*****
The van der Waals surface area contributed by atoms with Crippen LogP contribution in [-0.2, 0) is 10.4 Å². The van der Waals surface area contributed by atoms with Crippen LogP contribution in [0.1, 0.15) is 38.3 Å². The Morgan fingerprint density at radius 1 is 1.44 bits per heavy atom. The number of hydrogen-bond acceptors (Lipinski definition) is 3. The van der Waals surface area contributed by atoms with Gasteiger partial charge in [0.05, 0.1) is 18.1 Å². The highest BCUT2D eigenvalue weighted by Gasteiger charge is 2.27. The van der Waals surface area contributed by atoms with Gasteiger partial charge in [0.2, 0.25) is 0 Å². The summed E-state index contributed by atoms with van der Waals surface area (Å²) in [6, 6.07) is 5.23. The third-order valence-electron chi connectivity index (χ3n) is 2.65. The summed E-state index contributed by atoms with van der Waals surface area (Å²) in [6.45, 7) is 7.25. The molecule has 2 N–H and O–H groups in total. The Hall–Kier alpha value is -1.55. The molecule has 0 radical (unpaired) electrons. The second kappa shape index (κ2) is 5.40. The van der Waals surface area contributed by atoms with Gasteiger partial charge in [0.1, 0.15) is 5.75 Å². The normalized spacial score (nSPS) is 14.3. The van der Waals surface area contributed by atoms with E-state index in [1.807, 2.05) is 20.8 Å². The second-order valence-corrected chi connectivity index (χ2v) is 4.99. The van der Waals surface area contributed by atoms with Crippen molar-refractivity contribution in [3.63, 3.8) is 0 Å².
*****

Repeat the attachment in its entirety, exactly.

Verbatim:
The van der Waals surface area contributed by atoms with Crippen LogP contribution in [-0.2, 0) is 10.4 Å². The van der Waals surface area contributed by atoms with Crippen LogP contribution in [0.1, 0.15) is 38.3 Å². The Morgan fingerprint density at radius 1 is 1.44 bits per heavy atom. The number of hydrogen-bond acceptors (Lipinski definition) is 3. The van der Waals surface area contributed by atoms with Gasteiger partial charge in [0.05, 0.1) is 18.1 Å². The highest BCUT2D eigenvalue weighted by Gasteiger charge is 2.27. The van der Waals surface area contributed by atoms with Gasteiger partial charge in [0.2, 0.25) is 0 Å². The summed E-state index contributed by atoms with van der Waals surface area (Å²) in [6, 6.07) is 5.23. The third-order valence-electron chi connectivity index (χ3n) is 2.65. The summed E-state index contributed by atoms with van der Waals surface area (Å²) in [6.45, 7) is 7.25. The molecule has 2 N–H and O–H groups in total. The Hall–Kier alpha value is -1.55. The molecule has 0 radical (unpaired) electrons. The second kappa shape index (κ2) is 5.40. The van der Waals surface area contributed by atoms with Gasteiger partial charge in [0.1, 0.15) is 5.75 Å². The normalized spacial score (nSPS) is 14.3. The van der Waals surface area contributed by atoms with E-state index in [1.807, 2.05) is 20.8 Å². The second-order valence-corrected chi connectivity index (χ2v) is 4.99. The van der Waals surface area contributed by atoms with Crippen molar-refractivity contribution in [3.63, 3.8) is 0 Å².